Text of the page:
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Old 05 January 2015, 17:08   #11
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Originally Posted by northcol View Post
No mate, no towing as know the history !
Sorry pal, you know someone's version of the history.

By the laws of physics, there is no way that the tugging of a mooring warp of a floating rib tied 'longside would tear a frame mount.

Unless there was either a 40 tonne trawler rafted up to the rib, or the tide went out a left the thing dangling by it's frame.

IMHO, that damage has been caused by towing something 'kin heavy off of the top of the frame, or it's had a whack when on the trailer, an overhead barrier perhaps?
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Old 06 January 2015, 16:23   #12
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Nowadays we have added an extra bit of security to make sure the Aframe remains a permanent fixture even if someone wants to ski off it.

12mm bolt through a 10mm s/s plate and the transom.
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Old 06 January 2015, 17:23   #13
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Originally Posted by OSPREY RIBS View Post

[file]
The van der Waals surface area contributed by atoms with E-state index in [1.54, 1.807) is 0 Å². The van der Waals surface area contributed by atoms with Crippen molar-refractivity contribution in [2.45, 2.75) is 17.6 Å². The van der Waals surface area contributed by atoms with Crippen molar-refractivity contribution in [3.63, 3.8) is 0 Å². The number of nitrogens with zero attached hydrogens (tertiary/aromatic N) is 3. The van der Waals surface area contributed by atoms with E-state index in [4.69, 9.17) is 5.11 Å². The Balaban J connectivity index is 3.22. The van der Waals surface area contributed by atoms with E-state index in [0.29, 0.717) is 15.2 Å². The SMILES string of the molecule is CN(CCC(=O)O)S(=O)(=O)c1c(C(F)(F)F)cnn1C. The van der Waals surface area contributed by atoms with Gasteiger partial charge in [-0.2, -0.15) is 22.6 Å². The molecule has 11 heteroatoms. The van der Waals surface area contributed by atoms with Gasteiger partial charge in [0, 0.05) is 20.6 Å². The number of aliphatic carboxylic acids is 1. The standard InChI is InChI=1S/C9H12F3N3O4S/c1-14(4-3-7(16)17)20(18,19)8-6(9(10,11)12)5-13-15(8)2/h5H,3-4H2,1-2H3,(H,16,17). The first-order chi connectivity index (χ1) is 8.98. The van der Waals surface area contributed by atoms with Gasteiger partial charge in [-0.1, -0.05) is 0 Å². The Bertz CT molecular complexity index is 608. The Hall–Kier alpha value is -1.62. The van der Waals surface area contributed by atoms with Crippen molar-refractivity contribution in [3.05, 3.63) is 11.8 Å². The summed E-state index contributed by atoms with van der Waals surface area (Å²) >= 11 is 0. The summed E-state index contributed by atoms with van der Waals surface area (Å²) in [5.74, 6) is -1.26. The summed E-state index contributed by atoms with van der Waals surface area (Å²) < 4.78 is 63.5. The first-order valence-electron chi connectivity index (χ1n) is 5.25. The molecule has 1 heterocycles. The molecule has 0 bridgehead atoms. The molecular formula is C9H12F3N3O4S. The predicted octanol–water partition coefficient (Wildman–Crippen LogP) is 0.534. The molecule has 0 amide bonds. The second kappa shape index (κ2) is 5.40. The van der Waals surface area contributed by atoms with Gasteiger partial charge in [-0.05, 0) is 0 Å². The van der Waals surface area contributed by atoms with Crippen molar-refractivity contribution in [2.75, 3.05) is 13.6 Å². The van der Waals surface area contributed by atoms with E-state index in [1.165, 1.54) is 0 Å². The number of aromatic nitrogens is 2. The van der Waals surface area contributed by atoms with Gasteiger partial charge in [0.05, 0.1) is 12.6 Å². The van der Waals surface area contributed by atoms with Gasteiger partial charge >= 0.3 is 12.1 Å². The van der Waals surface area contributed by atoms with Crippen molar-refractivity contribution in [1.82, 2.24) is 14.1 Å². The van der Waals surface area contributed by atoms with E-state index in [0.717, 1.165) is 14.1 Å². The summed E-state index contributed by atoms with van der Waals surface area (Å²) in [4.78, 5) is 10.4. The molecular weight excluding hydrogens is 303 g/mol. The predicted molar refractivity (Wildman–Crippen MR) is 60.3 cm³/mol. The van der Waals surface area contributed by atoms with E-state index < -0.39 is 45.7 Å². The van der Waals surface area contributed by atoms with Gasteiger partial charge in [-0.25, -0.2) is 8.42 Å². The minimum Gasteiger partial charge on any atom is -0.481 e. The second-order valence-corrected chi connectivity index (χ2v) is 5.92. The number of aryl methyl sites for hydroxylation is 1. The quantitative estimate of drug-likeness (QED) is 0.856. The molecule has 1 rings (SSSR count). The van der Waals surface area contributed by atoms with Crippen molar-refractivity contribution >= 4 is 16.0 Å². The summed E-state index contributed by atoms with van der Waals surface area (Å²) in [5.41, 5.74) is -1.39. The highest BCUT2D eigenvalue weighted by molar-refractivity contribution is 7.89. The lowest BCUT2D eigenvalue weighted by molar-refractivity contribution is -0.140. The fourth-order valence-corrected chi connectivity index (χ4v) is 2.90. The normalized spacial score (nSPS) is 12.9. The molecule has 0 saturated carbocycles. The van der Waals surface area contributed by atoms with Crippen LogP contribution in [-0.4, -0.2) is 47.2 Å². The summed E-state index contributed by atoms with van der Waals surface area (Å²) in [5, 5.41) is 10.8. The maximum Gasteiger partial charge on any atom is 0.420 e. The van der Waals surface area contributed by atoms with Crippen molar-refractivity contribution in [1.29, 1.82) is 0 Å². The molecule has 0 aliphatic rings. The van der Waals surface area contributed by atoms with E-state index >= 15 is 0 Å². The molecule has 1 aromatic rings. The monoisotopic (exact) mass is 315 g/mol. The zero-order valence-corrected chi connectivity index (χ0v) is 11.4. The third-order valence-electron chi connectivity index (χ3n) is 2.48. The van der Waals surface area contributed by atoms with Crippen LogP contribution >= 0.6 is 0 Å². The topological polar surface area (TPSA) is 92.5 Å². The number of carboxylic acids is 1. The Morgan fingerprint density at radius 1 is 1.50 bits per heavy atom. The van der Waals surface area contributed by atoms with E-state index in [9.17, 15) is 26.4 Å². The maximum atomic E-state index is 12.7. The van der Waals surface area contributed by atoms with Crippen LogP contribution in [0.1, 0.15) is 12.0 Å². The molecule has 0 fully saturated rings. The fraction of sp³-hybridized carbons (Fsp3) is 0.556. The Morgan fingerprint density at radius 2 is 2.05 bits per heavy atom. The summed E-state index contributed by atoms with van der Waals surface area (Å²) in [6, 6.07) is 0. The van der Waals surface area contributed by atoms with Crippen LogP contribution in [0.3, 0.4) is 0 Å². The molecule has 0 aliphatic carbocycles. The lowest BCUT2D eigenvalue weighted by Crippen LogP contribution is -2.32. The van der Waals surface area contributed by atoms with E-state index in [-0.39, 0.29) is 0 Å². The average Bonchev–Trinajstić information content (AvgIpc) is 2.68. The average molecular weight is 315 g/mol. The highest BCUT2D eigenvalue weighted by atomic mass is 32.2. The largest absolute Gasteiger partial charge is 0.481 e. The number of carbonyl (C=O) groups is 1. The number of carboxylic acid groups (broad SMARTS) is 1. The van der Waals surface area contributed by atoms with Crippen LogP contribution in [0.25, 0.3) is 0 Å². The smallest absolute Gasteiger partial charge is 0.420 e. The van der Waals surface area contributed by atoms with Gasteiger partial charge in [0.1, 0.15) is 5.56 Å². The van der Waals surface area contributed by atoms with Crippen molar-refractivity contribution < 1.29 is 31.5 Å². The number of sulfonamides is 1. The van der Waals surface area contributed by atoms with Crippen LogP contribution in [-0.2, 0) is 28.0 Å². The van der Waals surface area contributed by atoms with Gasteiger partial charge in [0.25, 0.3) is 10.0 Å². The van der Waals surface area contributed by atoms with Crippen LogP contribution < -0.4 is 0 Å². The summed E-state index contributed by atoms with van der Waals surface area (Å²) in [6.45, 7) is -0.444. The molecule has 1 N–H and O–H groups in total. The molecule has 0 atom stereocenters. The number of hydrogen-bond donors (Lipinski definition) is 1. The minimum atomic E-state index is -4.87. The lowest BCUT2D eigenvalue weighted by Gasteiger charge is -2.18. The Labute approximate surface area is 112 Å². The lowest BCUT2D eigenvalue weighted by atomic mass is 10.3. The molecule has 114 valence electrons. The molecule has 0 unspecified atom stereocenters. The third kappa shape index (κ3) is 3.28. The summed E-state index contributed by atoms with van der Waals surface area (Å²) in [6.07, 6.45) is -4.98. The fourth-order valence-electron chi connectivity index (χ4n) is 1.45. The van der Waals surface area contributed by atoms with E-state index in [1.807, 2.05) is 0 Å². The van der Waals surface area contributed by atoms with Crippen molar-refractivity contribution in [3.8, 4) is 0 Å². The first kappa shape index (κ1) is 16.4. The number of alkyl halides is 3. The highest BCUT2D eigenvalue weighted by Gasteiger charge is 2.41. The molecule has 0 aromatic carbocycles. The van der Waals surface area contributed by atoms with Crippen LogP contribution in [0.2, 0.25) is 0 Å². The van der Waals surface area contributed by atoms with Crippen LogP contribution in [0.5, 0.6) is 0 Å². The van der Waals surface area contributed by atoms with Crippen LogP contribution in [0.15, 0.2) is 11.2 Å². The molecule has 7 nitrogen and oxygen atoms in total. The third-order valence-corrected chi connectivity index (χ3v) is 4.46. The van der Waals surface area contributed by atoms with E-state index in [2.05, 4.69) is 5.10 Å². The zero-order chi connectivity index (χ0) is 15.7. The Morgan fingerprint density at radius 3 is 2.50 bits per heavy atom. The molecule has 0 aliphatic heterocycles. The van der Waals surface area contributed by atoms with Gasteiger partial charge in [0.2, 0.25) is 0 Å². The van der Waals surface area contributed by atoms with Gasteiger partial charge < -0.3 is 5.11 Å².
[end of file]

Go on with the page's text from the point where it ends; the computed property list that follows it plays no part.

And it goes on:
Nowadays we have added an extra bit of security to make sure the Aframe remains a permanent fixture even if someone wants to ski off it.

12mm bolt through a 10mm s/s plate and the transom.
What use is that?! Unless you're towing skiers going backwards.

The force on the rear leg is purely compressive when towing, the shearing force on the front plate is the one worry about after the leverage of the frame is added.

If the front mounts let go, that tab that you've added would peel apart quicker than Jimbo's radar tower.
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Old 06 January 2015, 17:38   #14
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Originally Posted by Mollers View Post
What use is that?! Unless you're towing skiers going backwards.

The force on the rear leg is purely compressive when towing, the shearing force on the front plate is the one worry about after the leverage of the frame is added.

If the front mounts let go, that tab that you've added would peel apart quicker than Jimbo's radar tower.
would have to agree with that seems pointless in that position
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Old 06 January 2015, 17:47   #15
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Originally Posted by Mollers View Post
What use is that?! Unless you're towing skiers going backwards.

The force on the rear leg is purely compressive when towing, the shearing force on the front plate is the one worry about after the leverage of the frame is added.

If the front mounts let go, that tab that you've added would peel apart quicker than Jimbo's radar tower.
Our experience has shown that if the A-frames are used inappropriately then the greatest load is placed on the rear legs as they are effectively pulled back and downwards with incredible force. These transom bolts take most of the load off the top of the transom box and move it onto the transom.